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In November, the DOL released proposed updates to its Voluntary Fiduciary Correction Program (“VFCP”) and related guidance. While plan sponsors may not yet rely on the proposal, it may provide a window into current DOL thinking regarding the program and what is soon to come in 2023. Perhaps most significantly: if approved, the change would permit plan sponsors to self-correct late deferrals and loan repayments. Under the current VFCP, plan sponsors are only able to obtain certainty the DOL will not require a different rate of earnings or require other corrections if the plan sponsor completes a formal VFCP filing.
The proposed change would provide plan sponsors will reliance on self- corrections, but the proposal comes with a number of caveats:
• Self-correction would be permitted only for deferrals and loan repayments that were remitted within 180 calendar days from the date of withholding or receipt.
• Self-correction would be permitted only in situations where lost earnings did not exceed $1,000. Further, lost earnings would be calculated from the date of withholding—not from the date of the amounts should have been remitted, as is commonly used in current self-corrections.
• Plan sponsors would be required to submit a self-correction notice to the DOL and complete and retain a self-correction record retention checklist.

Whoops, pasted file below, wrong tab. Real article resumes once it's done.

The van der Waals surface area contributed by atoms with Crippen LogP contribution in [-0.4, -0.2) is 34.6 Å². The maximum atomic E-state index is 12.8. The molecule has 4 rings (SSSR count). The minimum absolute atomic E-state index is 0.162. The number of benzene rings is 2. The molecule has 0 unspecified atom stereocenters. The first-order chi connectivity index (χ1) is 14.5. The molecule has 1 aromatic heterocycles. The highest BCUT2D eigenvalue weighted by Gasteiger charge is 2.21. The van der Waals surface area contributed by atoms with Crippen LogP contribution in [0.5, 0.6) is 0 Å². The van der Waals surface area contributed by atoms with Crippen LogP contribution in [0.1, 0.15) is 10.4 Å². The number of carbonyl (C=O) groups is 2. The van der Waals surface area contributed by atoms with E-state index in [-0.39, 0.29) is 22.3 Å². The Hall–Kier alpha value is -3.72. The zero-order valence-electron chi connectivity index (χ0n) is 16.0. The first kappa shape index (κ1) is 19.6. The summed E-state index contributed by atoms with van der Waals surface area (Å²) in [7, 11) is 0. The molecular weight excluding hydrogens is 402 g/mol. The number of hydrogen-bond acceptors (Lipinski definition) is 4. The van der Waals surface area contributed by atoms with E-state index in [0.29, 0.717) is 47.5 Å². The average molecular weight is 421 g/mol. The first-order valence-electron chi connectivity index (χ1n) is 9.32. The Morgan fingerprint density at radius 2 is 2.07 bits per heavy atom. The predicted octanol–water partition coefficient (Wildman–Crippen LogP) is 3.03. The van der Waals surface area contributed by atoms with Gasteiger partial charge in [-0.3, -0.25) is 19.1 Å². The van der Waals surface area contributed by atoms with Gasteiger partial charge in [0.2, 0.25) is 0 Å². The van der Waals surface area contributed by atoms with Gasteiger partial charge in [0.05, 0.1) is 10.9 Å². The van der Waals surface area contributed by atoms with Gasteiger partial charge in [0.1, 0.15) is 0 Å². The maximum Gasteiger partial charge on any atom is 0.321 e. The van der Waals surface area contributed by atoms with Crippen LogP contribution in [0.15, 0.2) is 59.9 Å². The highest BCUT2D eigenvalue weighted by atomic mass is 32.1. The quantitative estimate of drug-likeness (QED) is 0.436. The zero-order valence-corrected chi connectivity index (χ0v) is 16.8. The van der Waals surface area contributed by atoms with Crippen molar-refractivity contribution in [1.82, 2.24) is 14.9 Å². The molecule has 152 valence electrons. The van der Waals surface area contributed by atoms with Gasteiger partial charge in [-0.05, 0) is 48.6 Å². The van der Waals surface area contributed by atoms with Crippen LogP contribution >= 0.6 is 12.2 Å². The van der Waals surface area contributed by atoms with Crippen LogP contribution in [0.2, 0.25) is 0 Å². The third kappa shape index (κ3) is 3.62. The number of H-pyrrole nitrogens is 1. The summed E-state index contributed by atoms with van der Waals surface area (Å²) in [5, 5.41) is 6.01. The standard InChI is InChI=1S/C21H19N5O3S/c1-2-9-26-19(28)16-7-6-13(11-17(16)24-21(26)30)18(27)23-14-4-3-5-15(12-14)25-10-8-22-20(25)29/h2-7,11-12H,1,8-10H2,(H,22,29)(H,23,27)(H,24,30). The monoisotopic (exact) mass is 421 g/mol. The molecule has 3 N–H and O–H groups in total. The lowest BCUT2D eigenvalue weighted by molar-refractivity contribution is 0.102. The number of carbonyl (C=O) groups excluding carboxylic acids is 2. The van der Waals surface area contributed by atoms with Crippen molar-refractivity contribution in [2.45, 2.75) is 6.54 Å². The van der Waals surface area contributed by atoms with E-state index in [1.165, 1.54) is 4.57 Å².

• Plan sponsors under investigation would be ineligible for the new self-correction program.
In addition, if the proposal were adopted, self-corrections would be eligible for excise tax relief without the participant notices that are currently required for excise tax relief.
Of course, plan sponsors are likely to encounter errors that don’t fit within the new self-correction program. In the past, it was common practice to self-correct many of those errors. It is of some concern that this proposal would, by negative implication, suggest that the DOL believes that only the described situations may be self-corrected. Of course, plan sponsors may still elect to self-correct without formal reliance under the new VFCP, but they might want to evaluate methodology and DOL enforcement trends after the VFCP changes are finalized.
When deciding how to correct errors that don’t fall within the official self-correction program. While the proposal cannot be used by plan sponsors just yet, this has significant promise for permitting faster and more efficient corrections in the future. In addition, plan sponsors may consider whether any changes to self-correction practices in the meantime is advisable.